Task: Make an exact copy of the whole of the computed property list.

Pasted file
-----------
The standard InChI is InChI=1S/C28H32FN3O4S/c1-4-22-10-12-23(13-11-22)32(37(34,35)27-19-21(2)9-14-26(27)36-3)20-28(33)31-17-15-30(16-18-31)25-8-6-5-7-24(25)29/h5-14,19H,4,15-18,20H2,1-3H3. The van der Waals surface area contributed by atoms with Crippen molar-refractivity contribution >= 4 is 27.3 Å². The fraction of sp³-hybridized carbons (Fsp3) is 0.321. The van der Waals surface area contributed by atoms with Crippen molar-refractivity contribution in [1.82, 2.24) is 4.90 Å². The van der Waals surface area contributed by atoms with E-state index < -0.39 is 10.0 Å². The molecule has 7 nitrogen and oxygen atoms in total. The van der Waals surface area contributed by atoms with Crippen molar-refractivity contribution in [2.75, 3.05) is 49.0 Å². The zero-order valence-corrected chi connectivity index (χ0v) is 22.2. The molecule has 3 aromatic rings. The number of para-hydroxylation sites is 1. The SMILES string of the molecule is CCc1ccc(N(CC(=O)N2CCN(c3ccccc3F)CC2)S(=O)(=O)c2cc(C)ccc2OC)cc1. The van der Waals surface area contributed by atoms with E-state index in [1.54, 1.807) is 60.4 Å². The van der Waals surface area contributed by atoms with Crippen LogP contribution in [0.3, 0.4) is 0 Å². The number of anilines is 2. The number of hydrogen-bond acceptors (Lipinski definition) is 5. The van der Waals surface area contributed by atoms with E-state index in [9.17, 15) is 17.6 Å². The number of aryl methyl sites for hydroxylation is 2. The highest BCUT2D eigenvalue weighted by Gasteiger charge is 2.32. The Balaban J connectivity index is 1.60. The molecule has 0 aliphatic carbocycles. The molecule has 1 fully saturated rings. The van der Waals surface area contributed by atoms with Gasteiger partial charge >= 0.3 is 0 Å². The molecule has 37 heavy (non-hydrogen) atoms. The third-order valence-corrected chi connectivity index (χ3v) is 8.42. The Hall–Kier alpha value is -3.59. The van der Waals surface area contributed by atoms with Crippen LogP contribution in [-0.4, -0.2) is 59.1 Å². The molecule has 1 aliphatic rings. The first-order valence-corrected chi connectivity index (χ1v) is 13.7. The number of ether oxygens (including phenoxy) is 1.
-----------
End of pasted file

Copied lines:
The standard InChI is InChI=1S/C28H32FN3O4S/c1-4-22-10-12-23(13-11-22)32(37(34,35)27-19-21(2)9-14-26(27)36-3)20-28(33)31-17-15-30(16-18-31)25-8-6-5-7-24(25)29/h5-14,19H,4,15-18,20H2,1-3H3. The van der Waals surface area contributed by atoms with Crippen molar-refractivity contribution >= 4 is 27.3 Å². The fraction of sp³-hybridized carbons (Fsp3) is 0.321. The van der Waals surface area contributed by atoms with Crippen molar-refractivity contribution in [1.82, 2.24) is 4.90 Å². The van der Waals surface area contributed by atoms with E-state index < -0.39 is 10.0 Å². The molecule has 7 nitrogen and oxygen atoms in total. The van der Waals surface area contributed by atoms with Crippen molar-refractivity contribution in [2.75, 3.05) is 49.0 Å². The zero-order valence-corrected chi connectivity index (χ0v) is 22.2. The molecule has 3 aromatic rings. The number of para-hydroxylation sites is 1. The SMILES string of the molecule is CCc1ccc(N(CC(=O)N2CCN(c3ccccc3F)CC2)S(=O)(=O)c2cc(C)ccc2OC)cc1. The van der Waals surface area contributed by atoms with E-state index in [1.54, 1.807) is 60.4 Å². The van der Waals surface area contributed by atoms with Crippen LogP contribution in [0.3, 0.4) is 0 Å². The number of anilines is 2. The number of hydrogen-bond acceptors (Lipinski definition) is 5. The van der Waals surface area contributed by atoms with E-state index in [9.17, 15) is 17.6 Å². The number of aryl methyl sites for hydroxylation is 2. The highest BCUT2D eigenvalue weighted by Gasteiger charge is 2.32. The Balaban J connectivity index is 1.60. The molecule has 0 aliphatic carbocycles. The molecule has 1 fully saturated rings. The van der Waals surface area contributed by atoms with Gasteiger partial charge >= 0.3 is 0 Å². The molecule has 37 heavy (non-hydrogen) atoms. The third-order valence-corrected chi connectivity index (χ3v) is 8.42. The Hall–Kier alpha value is -3.59. The van der Waals surface area contributed by atoms with Crippen LogP contribution in [-0.4, -0.2) is 59.1 Å². The molecule has 1 aliphatic rings. The first-order valence-corrected chi connectivity index (χ1v) is 13.7. The number of ether oxygens (including phenoxy) is 1.